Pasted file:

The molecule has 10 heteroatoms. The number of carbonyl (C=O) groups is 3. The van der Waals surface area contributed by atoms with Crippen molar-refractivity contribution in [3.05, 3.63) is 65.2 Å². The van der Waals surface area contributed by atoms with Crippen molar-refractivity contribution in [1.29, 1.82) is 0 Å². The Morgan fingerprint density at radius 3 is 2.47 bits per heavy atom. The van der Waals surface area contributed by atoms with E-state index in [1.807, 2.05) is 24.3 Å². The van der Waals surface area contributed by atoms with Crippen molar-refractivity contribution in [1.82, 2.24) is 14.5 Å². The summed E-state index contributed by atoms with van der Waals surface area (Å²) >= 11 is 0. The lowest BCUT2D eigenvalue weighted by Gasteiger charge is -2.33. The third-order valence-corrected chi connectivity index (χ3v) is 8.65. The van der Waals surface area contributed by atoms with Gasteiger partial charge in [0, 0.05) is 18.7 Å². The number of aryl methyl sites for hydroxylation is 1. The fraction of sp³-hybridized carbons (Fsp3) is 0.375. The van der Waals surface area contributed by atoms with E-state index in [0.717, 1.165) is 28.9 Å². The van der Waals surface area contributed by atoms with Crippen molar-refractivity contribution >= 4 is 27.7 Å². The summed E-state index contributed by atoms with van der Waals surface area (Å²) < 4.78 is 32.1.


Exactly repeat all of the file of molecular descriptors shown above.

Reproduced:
The molecule has 10 heteroatoms. The number of carbonyl (C=O) groups is 3. The van der Waals surface area contributed by atoms with Crippen molar-refractivity contribution in [3.05, 3.63) is 65.2 Å². The van der Waals surface area contributed by atoms with Crippen molar-refractivity contribution in [1.29, 1.82) is 0 Å². The Morgan fingerprint density at radius 3 is 2.47 bits per heavy atom. The van der Waals surface area contributed by atoms with E-state index in [1.807, 2.05) is 24.3 Å². The van der Waals surface area contributed by atoms with Crippen molar-refractivity contribution in [1.82, 2.24) is 14.5 Å². The summed E-state index contributed by atoms with van der Waals surface area (Å²) >= 11 is 0. The lowest BCUT2D eigenvalue weighted by Gasteiger charge is -2.33. The third-order valence-corrected chi connectivity index (χ3v) is 8.65. The van der Waals surface area contributed by atoms with Gasteiger partial charge in [0, 0.05) is 18.7 Å². The number of aryl methyl sites for hydroxylation is 1. The fraction of sp³-hybridized carbons (Fsp3) is 0.375. The van der Waals surface area contributed by atoms with E-state index in [0.717, 1.165) is 28.9 Å². The van der Waals surface area contributed by atoms with Crippen molar-refractivity contribution >= 4 is 27.7 Å². The summed E-state index contributed by atoms with van der Waals surface area (Å²) < 4.78 is 32.1.